The control method depend on factors such as the plant growth stage, extent of the infestation and whether the FAW is in the form of egg masses, young larva, mature larva or caterpillar, or moth.

Early detection of FAW egg masses or larvae is key to effective control. Regularly check the status of your crops and look for any signs of Fall armyworms.

Scout your field and address any fall armyworm issues depending on the status. Please watch the video below.

 

Points to note

  • The action that should be taken as a control measure should be guided by the extent of the fall army worm infestation.
  • It is also important to record the number of plants that have signs of fall army worms.
  • These pests tend to cause more crop damage at the early growth stage of the plant.
  • Controlling the caterpillars while they are few helps in effective management of the pest
  • It is important to note that if you encounter egg masses during monitoring, they should be removed and crushed to prevent them from hatching to larva which is the most dangerous stage.
  • The best and most effective strategy for managing fall Army worms is taking preventive measures and immediate action when the fall army worm is detected.

 

Control Measures for Fall armyworms at different stages of plant growth

During early growth when infested plants are less than ten out of 50.

The best control measure you can use is to handpick the fall armyworms and crush or use other verified cultural methods.

 

During early growth when infested plants are more than 10 out of 50.

The best control measures you can use are:

  • to handpick the fall armyworm and crush,
  • use verified cultural control options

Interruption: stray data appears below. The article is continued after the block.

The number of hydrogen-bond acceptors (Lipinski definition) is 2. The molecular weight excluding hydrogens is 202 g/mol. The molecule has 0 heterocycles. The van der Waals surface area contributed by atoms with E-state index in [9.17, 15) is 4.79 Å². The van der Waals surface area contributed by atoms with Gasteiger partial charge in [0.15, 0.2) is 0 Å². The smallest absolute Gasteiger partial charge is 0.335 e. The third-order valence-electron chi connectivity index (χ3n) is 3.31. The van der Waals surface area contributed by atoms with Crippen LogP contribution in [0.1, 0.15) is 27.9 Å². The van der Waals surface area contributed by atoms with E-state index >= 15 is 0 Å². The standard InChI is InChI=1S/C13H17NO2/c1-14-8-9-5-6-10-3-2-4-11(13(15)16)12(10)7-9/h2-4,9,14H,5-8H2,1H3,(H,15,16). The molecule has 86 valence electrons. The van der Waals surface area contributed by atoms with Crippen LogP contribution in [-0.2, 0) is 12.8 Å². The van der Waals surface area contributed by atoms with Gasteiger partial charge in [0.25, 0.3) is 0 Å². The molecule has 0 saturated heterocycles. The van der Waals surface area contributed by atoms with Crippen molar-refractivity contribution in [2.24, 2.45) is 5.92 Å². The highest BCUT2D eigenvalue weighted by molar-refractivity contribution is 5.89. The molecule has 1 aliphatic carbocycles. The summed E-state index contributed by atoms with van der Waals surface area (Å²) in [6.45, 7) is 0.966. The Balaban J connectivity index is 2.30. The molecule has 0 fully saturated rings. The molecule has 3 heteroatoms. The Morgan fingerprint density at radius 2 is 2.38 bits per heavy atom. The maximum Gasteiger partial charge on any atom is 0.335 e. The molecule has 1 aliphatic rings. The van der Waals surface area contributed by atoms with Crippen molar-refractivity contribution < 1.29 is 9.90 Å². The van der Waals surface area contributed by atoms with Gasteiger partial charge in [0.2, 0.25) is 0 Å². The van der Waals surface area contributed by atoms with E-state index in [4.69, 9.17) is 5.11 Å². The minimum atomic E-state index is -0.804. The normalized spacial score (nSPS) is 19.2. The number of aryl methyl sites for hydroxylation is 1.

• or use chemicals (bio-pesticides)

 

During late growth when the infested plants are less than 20 out of 50.

The best control measures you can use are:

  • To handpick and crush
  • Use verified cultural methods

 

During late growth when infested plants are more than 20 out of 50.

The best control measures you can use are:

  • To Handpick and crush,
  • use cultural controls
  • or chemicals (bio- pesticides).

Moreover, be sure to leave a 21-day pre harvest interval.

 

Fall Armyworm Control Options

  1. Non-chemical/cultural control measures

There are various non- chemical/cultural measures that can be taken to control fall army worms.

  1. If you find egg masses on the upper or lower side of the leaf, crush all the egg masses.
  2. It is also essential to handpick and crush any larvae fall army worm that you may come across to prevent mating, laying of eggs and the multiplication of the pest.
  3. You can also handpick a fall army worm caterpillar and drown it in soapy water.
  4. Put crushed/ground chilies, wood ash, soapy water and sand in the funnel (where fall army worms mainly hide) to suffocate them.
  5. Crush neem leaves/seeds and mix with water then apply to the crop.
  6. Destroy the eggs, larvae, and pupae in the crop residues after harvest by deep burying the plant residues in soil (at least 12cm deep)
  7. Practice crop rotation by alternating maize with crops that are not attacked by fall Army Worm (non-host plants). For instance, cassava
  8. Intercropping with pigeon pea, beans, groundnuts can attract more beneficial insects and also help repel fall army worms from your garden and control weeds.
  9. If you notice the number of eggs or caterpillars are few, handpick and crush them. (Mainly applicable for small farms/gardens or few affected plants)